February natural gas was set to open about 11 cents higher at around $2.846 Thursday, as weather data suggested the current cold blast — expected to extend well into the first week of the new year — could stick around a bit longer.
“Back to back nights we have seen weather turn markedly colder now, with modeling guidance continuing to show significant cold risks lingering longer than previously expected,” said Bespoke Weather Services in a Thursday morning note to clients.
“Now we are seeing risks that some of the strongest cold could come again Jan. 4-6 before gradually moving out, and with long-range guidance not quite as warm we added just over 20 gas-weighted degree days overnight.”
After breaking through $2.75, a test of $2.84 quickly followed, Bespoke said.
“Resistance from $2.84-2.88 should be tested today, though,” as the Energy Information Administration’s (EIA) storage inventory report “is likely to be a bit looser week-over-week.” With current weather, “a series of very large withdrawals” could be in store.
Predictions have been rolling in for EIA’s 10:30 a.m. EDT release, showing another triple-digit withdrawal could be in play for the week ending Dec. 22. Last week, EIA reported a 182 Bcf withdrawal.
A Reuters survey of traders and analysts called for an average withdrawal of 113 Bcf from U.S. gas stocks for the week ending Dec. 22, with responses ranging from -107 Bcf to -176 Bcf. Last year, 233 Bcf was withdrawn, and the five-year average for the period stands at -111 Bcf.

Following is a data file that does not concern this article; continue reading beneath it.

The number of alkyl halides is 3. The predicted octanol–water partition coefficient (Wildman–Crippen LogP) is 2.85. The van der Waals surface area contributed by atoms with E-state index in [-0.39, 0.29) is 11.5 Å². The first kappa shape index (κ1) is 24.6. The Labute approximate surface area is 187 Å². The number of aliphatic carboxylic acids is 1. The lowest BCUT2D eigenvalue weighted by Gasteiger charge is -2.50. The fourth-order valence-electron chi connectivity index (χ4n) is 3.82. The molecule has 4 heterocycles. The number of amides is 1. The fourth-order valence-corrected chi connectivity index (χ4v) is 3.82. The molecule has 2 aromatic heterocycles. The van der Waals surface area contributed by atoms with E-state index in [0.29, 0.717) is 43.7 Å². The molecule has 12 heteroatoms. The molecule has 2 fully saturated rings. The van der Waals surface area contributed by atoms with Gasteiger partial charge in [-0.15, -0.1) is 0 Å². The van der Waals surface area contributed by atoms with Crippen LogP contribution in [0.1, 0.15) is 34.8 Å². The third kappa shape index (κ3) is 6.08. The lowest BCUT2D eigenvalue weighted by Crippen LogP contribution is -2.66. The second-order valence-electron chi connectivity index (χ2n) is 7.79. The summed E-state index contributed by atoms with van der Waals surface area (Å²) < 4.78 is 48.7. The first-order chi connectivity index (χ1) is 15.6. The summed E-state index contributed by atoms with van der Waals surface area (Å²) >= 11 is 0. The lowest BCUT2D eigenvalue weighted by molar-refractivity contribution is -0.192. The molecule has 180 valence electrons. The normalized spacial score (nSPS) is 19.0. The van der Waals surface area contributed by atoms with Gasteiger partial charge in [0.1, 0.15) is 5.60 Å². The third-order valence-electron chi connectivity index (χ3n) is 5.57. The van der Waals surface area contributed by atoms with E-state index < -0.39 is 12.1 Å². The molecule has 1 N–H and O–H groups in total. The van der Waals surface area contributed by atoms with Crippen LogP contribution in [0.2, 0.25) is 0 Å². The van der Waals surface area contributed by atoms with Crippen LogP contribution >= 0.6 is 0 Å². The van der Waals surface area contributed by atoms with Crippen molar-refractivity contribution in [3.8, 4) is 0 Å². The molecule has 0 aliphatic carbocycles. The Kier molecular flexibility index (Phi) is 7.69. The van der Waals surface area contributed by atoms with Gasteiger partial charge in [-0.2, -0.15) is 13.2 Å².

Stephen Smith Energy Associates, in a report issued over the holiday weekend, predicted a 107 Bcf withdrawal. The firm said this compares to a seasonally normal draw of 82 Bcf, based on 2006-2010 norms.
PointLogic Energy on Tuesday predicted a withdrawal of 111 Bcf, pointing to higher production week/week and a decline in demand “spread across the middle and eastern half of the country” for the period. ION Energy’s Kyle Cooper called for a 109 Bcf withdrawal.
INTL FCStone Financial Inc.’s Tom Saal, senior vice president, said Wednesday the longs may need more convincing as far as weather.
After some lackluster storage withdrawals earlier in the heating season, “and then we had an injection on top of that a few weeks ago, that just slammed the door on them,” Saal said. “So now we’re going to need something.” But with a couple large withdrawals and some cold weather, “we’ll see what happens.”.
February crude oil was set to open flat Thursday at around $59.65/bbl, while January RBOB gasoline was down fractionally at $1.7860/gal.
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